Thursday, November 19, 2015

Signs, Wonders and Miracles

I recently received the following question: “I've been studying signs, wonders and miracles. Can I ask what you think the definitions of each are or are they the same thing?” I post the answer publicly, hoping that perhaps this information will prove useful to others as well.

The terms are used concerning Jesus in Acts 2:22, “Men of Israel, listen to these words: Jesus the Nazarene, a man attested to you by God with miracles and wonders and signs which God performed through Him in your midst, just as you yourselves know.”

These identifiers were also associated with the apostles in both 2 Corinthians 12:12, “The signs of a true apostle were performed among you with all perseverance, by signs and wonders and miracles,” and in Hebrews 2:3-4, “After it was at the first spoken through the Lord, it was confirmed to us by those who heard, [4] God also testifying with them, both by signs and wonders and by various miracles and by gifts of the Holy Spirit according to His own will.”

Signs were used to authenticate the message of God's spokesmen. They accompanied the revelation of the word, as inspired by the Holy Spirit. An excellent example concerns the deacon, Philip, in Acts 8:6, “The crowds with one accord were giving attention to what was said by Philip, as they heard and saw the signs which he was performing.” The signs manifested confirmed the word preached.

Wonders are events that are supernatural and extraordinary. As Thayer's lexicon states, a wonder is “something so unusual it arouses close observation.” Examples of wonders are the healing of a man who had been lame from birth (Acts 14:8-10), casting out a slave girl's spirit of divination (Acts 16:16-18), and the raising of Eutychus from the dead in Acts 20:9-12.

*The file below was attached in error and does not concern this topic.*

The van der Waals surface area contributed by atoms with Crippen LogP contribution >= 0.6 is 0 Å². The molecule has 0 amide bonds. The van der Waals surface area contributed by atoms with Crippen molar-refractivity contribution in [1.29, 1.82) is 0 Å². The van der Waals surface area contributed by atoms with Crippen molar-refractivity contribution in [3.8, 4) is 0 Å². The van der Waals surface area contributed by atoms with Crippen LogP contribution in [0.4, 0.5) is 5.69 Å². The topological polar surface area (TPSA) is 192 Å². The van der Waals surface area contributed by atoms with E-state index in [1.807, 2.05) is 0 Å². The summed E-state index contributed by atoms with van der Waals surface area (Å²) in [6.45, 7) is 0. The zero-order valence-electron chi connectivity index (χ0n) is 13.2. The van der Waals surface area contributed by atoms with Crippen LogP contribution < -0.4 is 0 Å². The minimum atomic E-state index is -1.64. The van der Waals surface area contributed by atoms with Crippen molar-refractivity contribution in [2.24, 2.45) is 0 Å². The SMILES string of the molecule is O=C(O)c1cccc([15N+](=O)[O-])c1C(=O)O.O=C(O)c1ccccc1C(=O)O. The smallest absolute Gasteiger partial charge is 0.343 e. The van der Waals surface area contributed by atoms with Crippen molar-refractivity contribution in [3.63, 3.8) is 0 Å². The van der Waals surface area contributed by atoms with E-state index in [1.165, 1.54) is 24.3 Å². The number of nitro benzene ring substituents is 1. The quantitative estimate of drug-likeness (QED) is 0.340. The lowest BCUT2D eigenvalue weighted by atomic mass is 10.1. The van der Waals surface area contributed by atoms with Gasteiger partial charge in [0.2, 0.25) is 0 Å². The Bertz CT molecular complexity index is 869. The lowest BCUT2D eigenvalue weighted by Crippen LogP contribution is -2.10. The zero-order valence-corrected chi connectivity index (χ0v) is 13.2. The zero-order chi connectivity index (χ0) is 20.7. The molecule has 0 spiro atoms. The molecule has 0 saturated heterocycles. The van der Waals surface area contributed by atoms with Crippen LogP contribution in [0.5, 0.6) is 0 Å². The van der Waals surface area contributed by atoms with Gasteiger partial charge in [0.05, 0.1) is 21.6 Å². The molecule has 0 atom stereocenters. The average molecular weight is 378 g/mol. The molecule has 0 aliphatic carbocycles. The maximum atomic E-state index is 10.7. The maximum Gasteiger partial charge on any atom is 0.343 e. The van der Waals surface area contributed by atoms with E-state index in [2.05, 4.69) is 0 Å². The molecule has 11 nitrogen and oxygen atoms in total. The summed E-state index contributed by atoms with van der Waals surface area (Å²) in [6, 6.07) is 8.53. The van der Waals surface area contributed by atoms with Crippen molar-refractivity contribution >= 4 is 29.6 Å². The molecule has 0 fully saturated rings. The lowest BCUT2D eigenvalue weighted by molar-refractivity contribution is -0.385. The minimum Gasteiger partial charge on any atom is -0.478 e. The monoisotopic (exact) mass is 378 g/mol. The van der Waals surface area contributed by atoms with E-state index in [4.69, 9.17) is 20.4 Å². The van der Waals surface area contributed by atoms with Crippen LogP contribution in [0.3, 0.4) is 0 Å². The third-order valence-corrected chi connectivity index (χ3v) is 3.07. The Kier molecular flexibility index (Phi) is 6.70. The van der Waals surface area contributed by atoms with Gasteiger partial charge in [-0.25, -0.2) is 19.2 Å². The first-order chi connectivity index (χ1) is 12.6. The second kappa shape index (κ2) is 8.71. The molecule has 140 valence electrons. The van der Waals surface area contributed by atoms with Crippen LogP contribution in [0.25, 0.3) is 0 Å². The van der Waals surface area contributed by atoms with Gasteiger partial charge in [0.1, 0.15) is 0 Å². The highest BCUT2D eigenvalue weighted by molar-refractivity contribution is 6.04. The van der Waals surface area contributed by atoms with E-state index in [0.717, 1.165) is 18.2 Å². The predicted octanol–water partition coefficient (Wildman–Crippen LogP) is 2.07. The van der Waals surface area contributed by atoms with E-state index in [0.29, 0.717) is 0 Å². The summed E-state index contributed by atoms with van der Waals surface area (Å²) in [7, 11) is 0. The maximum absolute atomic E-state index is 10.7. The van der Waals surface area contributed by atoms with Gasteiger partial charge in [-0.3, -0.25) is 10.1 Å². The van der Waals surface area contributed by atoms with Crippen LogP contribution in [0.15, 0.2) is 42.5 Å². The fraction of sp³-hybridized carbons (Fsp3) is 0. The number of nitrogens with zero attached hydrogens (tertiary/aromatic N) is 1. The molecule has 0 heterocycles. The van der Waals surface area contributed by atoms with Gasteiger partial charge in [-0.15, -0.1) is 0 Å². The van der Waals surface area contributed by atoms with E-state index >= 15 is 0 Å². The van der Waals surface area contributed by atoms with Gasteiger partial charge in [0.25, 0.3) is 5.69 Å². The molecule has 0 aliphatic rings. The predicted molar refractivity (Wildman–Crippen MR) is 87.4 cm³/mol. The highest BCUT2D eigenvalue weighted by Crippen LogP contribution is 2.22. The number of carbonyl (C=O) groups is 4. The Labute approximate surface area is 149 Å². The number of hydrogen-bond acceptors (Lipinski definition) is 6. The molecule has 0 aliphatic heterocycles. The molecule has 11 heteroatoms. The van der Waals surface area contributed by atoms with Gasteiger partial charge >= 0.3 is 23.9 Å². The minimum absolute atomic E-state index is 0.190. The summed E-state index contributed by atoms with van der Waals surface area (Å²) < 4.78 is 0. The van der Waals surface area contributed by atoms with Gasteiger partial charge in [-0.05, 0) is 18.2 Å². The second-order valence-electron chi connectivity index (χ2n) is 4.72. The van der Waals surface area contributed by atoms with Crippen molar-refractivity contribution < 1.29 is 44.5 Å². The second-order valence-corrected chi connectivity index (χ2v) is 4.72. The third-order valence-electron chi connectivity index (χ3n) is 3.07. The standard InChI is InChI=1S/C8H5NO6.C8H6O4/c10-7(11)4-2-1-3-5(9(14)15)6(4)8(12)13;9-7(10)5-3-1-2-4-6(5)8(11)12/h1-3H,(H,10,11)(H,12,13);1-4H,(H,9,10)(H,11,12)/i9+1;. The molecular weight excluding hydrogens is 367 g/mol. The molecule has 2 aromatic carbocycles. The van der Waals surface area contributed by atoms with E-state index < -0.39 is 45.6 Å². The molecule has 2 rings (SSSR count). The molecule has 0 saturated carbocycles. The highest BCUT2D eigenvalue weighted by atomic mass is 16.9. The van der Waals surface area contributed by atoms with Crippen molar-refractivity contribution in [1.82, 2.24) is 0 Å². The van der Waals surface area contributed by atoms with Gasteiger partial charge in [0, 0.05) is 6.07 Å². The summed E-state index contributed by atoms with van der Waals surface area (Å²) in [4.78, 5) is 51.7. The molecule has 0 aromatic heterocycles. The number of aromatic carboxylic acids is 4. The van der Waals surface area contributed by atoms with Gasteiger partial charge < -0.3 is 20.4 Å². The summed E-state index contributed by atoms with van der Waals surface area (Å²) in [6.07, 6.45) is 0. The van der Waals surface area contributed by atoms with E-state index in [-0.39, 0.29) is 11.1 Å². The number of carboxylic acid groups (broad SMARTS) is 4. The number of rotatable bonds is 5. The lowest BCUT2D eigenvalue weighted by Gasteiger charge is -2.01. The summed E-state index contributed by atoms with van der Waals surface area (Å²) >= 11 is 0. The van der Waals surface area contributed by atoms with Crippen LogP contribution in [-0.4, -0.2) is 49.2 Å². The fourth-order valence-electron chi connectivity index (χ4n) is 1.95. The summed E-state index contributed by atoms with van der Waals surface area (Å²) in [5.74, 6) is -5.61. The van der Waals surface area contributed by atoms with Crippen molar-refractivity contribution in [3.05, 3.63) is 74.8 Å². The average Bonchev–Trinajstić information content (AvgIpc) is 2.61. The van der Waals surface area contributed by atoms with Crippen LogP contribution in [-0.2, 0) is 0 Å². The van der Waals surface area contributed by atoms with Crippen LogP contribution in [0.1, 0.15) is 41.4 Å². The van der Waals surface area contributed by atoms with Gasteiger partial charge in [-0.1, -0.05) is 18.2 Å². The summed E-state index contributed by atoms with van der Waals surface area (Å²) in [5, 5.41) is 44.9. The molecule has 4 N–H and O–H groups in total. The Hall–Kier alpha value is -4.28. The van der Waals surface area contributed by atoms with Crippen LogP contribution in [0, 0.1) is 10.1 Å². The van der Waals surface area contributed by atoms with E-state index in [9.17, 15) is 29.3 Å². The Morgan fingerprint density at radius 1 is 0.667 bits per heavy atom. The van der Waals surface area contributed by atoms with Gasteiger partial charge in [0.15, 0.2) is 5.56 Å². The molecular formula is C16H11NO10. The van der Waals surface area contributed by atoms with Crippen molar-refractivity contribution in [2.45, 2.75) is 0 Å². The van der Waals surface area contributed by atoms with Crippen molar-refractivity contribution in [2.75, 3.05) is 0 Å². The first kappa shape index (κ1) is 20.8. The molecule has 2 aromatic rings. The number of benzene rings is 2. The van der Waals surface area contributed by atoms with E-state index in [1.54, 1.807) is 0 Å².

Miracles are special demonstrations of the Holy Spirit's power. Paul described such miracles in his second epistle to the Corinthians. “For we do not want you to be unaware, brethren, of our affliction which came to us in Asia, that we were burdened excessively, beyond our strength, so that we despaired even of life; [9] indeed, we had the sentence of death within ourselves so that we would not trust in ourselves, but in God who raises the dead; [10] who delivered us from so great a peril of death, and will deliver us, He on whom we have set our hope” (2 Corinthians 1:8-10).

He further clarifies that thought later in the letter. “Five times I received from the Jews thirty-nine lashes. [25] Three times I was beaten with rods, once I was stoned, three times I was shipwrecked, a night and a day I have spent in the deep. [26] I have been on frequent journeys, in dangers from rivers, dangers from robbers, dangers from my countrymen, dangers from the Gentiles, dangers in the city, dangers in the wilderness, dangers on the sea, dangers among false brethren; [27] I have been in labor and hardship, through many sleepless nights, in hunger and thirst, often without food, in cold and exposure” (2 Corinthians 11:24-27).